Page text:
• Coffee-drinkers have better sex.  According to a report from the University of Texas in 2015, males consuming two to three cups of coffee per day reduce their risk of erectile dysfunction.(5)
  • She might actually remember it. Seriously, another study from 2016 supports a role of caffeine helping reduce the risk of dementia among women.(6)

So, enjoy coffee but skip the decaf (unless your doctor says otherwise). Caffeine might actually be good for you.


  2. Marc J. Gunter et al. Coffee Drinking and Mortality in 10 European Countries: A Multinational Cohort Study. Annals of Internal Medicine, 2017 DOI: 10.7326/M16-2945
  3. Song-Yi Park et al. Association of Coffee Consumption With Total and Cause-Specific Mortality Among Nonwhite Populations. Annals of Internal Medicine, 2017 DOI: 10.7326/M16-2472
  4. University of Southern California. “Drinking coffee could lead to a longer life, scientist says: Whether it’s caffeinated or decaffeinated, coffee is associated with lower mortality, which suggests the association is not tied to caffeine.” ScienceDaily. ScienceDaily, 10 July 2017. <>.
  5. David S. Lopez, Run Wang, Konstantinos K. Tsilidis, Huirong Zhu, Carrie R. Daniel, Arup Sinha, Steven Canfield. Role of Caffeine Intake on Erectile Dysfunction in US Men: Results from NHANES 2001-2004. PLOS ONE, 2015; 10 (4): e0123547 DOI: 10.1371/journal.pone.0123547
  6. Ira Driscoll, Sally A. Shumaker, Beverly M. Snively, Karen L. Margolis, JoAnn E. Manson, Mara Z. Vitolins, Rebecca C. Rossom, Mark A. Espeland. Relationships Between Caffeine Intake and Risk for Probable Dementia or Global Cognitive Impairment: The Women’s Health Initiative Memory Study. The Journals of Gerontology Series A: Biological Sciences and Medical Sciences, 2016; glw078 DOI: 10.1093/gerona/glw078





ACA Repeal: The Latest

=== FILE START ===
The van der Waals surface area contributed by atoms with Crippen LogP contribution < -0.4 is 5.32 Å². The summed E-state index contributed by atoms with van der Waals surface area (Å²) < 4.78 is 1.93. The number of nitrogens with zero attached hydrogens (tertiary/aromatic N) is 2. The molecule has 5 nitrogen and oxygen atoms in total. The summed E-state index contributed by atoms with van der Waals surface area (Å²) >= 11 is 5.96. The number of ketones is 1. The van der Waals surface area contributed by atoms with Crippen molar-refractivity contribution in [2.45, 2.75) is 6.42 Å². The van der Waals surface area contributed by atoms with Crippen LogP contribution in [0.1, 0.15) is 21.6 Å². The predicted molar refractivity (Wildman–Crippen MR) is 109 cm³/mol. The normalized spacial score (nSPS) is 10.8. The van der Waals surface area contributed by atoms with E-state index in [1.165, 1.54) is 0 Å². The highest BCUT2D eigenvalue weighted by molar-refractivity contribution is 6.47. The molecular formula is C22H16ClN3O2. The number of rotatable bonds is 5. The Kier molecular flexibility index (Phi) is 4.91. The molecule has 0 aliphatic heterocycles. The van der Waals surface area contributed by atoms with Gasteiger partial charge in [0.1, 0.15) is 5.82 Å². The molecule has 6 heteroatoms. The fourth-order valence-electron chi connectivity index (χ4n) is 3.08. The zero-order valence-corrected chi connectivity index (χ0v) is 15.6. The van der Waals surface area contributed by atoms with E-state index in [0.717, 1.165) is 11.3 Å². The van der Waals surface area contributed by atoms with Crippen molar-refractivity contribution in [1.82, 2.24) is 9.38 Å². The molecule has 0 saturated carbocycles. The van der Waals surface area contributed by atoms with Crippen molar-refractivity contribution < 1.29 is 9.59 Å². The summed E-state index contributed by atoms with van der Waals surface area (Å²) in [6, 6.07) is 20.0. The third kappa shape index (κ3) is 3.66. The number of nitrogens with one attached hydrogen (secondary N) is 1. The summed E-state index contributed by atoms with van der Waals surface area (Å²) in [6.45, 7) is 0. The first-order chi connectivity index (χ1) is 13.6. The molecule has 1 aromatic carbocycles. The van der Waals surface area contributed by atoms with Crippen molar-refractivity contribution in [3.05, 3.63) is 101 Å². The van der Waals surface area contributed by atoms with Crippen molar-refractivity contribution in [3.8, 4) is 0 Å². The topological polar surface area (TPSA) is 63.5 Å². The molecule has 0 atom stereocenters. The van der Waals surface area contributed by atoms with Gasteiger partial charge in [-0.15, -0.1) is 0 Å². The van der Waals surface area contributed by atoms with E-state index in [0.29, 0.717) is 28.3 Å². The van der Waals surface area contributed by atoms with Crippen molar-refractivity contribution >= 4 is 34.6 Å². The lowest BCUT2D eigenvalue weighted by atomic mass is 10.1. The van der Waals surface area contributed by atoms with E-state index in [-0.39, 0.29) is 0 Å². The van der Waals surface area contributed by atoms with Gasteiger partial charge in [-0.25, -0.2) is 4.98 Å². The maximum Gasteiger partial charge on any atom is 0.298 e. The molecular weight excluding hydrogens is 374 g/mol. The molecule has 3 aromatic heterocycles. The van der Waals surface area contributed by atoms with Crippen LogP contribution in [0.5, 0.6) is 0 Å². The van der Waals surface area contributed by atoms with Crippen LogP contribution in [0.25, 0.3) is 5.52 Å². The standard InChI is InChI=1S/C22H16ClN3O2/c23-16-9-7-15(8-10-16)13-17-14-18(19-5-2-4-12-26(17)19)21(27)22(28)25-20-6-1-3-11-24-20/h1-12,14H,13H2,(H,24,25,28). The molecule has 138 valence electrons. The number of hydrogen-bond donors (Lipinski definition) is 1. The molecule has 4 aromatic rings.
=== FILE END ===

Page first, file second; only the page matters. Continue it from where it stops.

The Senate proposal is out. The proposed law is 142 pages of (perhaps unnecessary) complexity, and, given the rushed nature, probable errors. But it’s out.

It’s not out in time to prevent damage for 2018.

  • Withdrawal of insurers: Aetna notified agents that it will be withdrawing from individual markets in 18 states. Notices to policy holders will be sent on or about July 1st. Other firms have announced withdrawals from a few states, most particularly Iowa and Indiana.
  • Heavy rate increases: Insurers in the individual market in Virgina have asked for a 30% rate increase for 2018, based on uncertainty about whether the Federal government will continue subsidies for health insurance. Insurers in NY State have asked for a 16.6% increase. Most other states will be in that range.

The proposal represents a mixed signal for consumers.

  • Pre-existing conditions: The Senate version conforms with the House version in requiring insurers to cover people with pre-existing conditions. HOWEVER . . .
  • Coverage: States can apply for waivers allowing insurers to reduce the coverage they provide. Services required by people with pre-existing conditions may not be covered.
  • Medicaid: The bill supports a contraction of Federal Medicaid funding, but delays the start of cutbacks until 2021. The House version started cuts in 2020, an election year. The Senate version of the cuts are later and deeper.
    • The Medicaid expansion was an increase of the income limit for eligibility from 100% of poverty level to 138%.
    • Under the Senate version people making more than 100% of poverty level would be prevented from enrolling in Medicaid starting in 2020.
    • All Federal funding for the expansion would be limited in 2023.
    • The impact on the Medicaid program for children, CHIP, is unclear at this time.
    • Inflation adjustments for Medicaid funding would be changed from an index based on medical costs to the overall Consumer Price Index (CPI), which would reduce annual increases in funding in all future years. (See graph.) (4) The focus of this change is strictly on reducing Federal spending, not helping consumers. Federal payments would lag behind increases in medical costs — who pays the difference?fredgraph
  • Tax credits to help pay for insurance: The House version based subsidies on age; the Senate version reverts to income as the basis, consistent with the existing ACA rules. However,
    • The Senate version reduces the maximum income eligible for these subsidies, making some people now receiving subsidies ineligible for them in the future. On low low end, the Senate version makes subsidies available for people earning below below poverty level who might not be eligible for Medicaid in their state. The Senate version maintains cost-sharing subsidies for insurers through 2019.